Speed-Dating the Spiders – Arabesque Orbweavers

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Greetings, BugFans,

The BugLady has written several times about the big orb weaving spiders that either delight or alarm people in the waning days of summer. Because there may be several hundred eggs packed into a single egg sac, the spiders were seriously tiny when they started their journeys in late spring, but after being on the landscape all summer, they grew big enough to be noticed.

Our previous orbweavers have been in the genus Argiope (the Banded and the Black and Yellow Argiope), and in the genus Araneus (the Shamrock, the Cross, and the BugLady’s favorite, the Marbled orbweaver. Arabesque orbweavers are in the genus Neoscona, the Spotted orbweavers (and there’s even a species of Spotted orbweaver named the Spotted orbweaver, Neoscona domiciliorum). There are eight species in the genus throughout North America and more in tropical climes around the world.

As a group, the Neoscona spiders tend to be hairy, spiny-legged,

Male spider on a plant.

and well-camouflaged rather than gaudy. The front set of legs is longest, then the second, and then the fourth, and the third set is shortest. Most species of Neoscona are not as big as the Araneus and Argiope spiders, but they sometimes resemble the Araneus orbweavers. According to the Missouri Department of Conservation website, “some are quite difficult to distinguish, even by specialists. Often, you must observe small details of their anatomy in order to determine the species” (by which they mean the naughty-bits). They usually spin vertical trap webs that are described as “delicate.”

Arabesque orbweavers (Neoscona arabesca) are in the spider family Araneidae, the orbweavers. The BugLady found two explanations of the origin of the name “Arabesque.” Less likely, she thinks, is the comparison of the movements of a web-spinning spider to those of a ballet dancer. More likely, from a Missouri Department of Conservation online Field Guide, is that the name refers to the swirling pattern on the dorsal (top) side of the abdomen, which “resembles the ornate, flowery, interlacing patterns of Arabic or Moorish decoration (think of the patterns in Islamic art, such as on oriental rugs, or in the decorative architecture of mosques).”

Brief Aside: Around the time of the First Contact, the words “Turkey” and “Turkish” were buzzwords in Europe for the “strange” and “exotic” and were often applied to imports that came from the Orient. This explains the name of our Turkey birds, some of which were taken from the New World to the Old, to the amazement of all, in the great initial exchange of plants and animals that followed the “discovery” of this continent. It’s unclear whether explorers transported our standard Wild Turkey or the spectacular Central American Ocellated Turkey.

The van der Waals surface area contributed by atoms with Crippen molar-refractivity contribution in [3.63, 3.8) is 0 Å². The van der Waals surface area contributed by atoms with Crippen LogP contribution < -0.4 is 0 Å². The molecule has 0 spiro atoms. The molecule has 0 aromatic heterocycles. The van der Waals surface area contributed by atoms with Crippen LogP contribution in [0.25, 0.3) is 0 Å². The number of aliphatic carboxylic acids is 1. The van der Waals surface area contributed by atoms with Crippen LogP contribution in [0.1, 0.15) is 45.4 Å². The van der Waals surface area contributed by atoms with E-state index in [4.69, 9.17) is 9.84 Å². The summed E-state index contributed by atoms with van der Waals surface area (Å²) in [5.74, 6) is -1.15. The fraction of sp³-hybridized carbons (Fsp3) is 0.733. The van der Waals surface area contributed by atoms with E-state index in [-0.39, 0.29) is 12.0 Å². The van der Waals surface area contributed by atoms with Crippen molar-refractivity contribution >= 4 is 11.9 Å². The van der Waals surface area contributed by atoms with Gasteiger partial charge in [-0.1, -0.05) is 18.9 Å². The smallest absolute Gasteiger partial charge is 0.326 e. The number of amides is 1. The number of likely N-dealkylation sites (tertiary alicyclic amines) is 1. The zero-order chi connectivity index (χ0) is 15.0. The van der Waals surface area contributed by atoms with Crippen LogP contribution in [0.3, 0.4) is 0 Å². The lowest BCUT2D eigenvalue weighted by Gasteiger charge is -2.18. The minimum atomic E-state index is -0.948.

Male spider on a leaf.

Arabesque orbweavers are found in grasslands, woodlands, and edges, and in gardens and on the outsides of buildings over most of the US and Canada and south into Central America (and they are listed on a website about Dutch Caribbean animals). One blog listed the Arabesque orbweaver as the most common in its genus and one of the more common orbweavers overall.

Male spider hiding.

Females are larger and rounder than males. The body of a female may reach a half-inch long with a leg span of about 1 ¼” and bugguide.net says that the pairs of slanted, black “commas” on the top of the abdomen are good field marks (the BugLady always sees the white “headlights first, but those are not as apparent on all individuals). They can vary in color from black to blonde.

Females build trap webs that measure between 6” and 18” across, and males wander around the countryside searching for edibles and for females. During the night, she rests in the middle of the web, her abdomen poked through a gap at its center, ready to pounce on, paralyze, and wrap any moths or flies that get stuck in it (several sources mentioned that Arabesque orbweavers catch a lot of crane flies).

Female spider on leaf.       Female spider hiding.

During the day, she hides in the vegetation, often within a curled leaf that she has webbed shut. Arabesque orbweavers are eaten by predators, and their egg sacs make good winter food for birds that can find them. They’re also targeted by an Ichneumon wasp called Acrotaphus wiltii that lays her egg on a spider and leaves the eventual larva to feed on its victim’s exterior.

After a night of being struck by insects, her web is pretty frayed, so when the sun comes up, she eats it and the dew that has collected on it rather than repairing it (as some spiders do). Her silk is made up of complex proteins that she will break down and reuse when she makes her new web at dark. Another advantage of destroying her web is that she gets rid of a very visible advertisement of her presence. As the “Plants and Animals of Northeast Colorado” website says, if you want to see her, you should go out after dark with a flashlight.

Missouri folk wisdom tells us that if you walk through a web across a trail, expect a letter in the mail.

The BugLady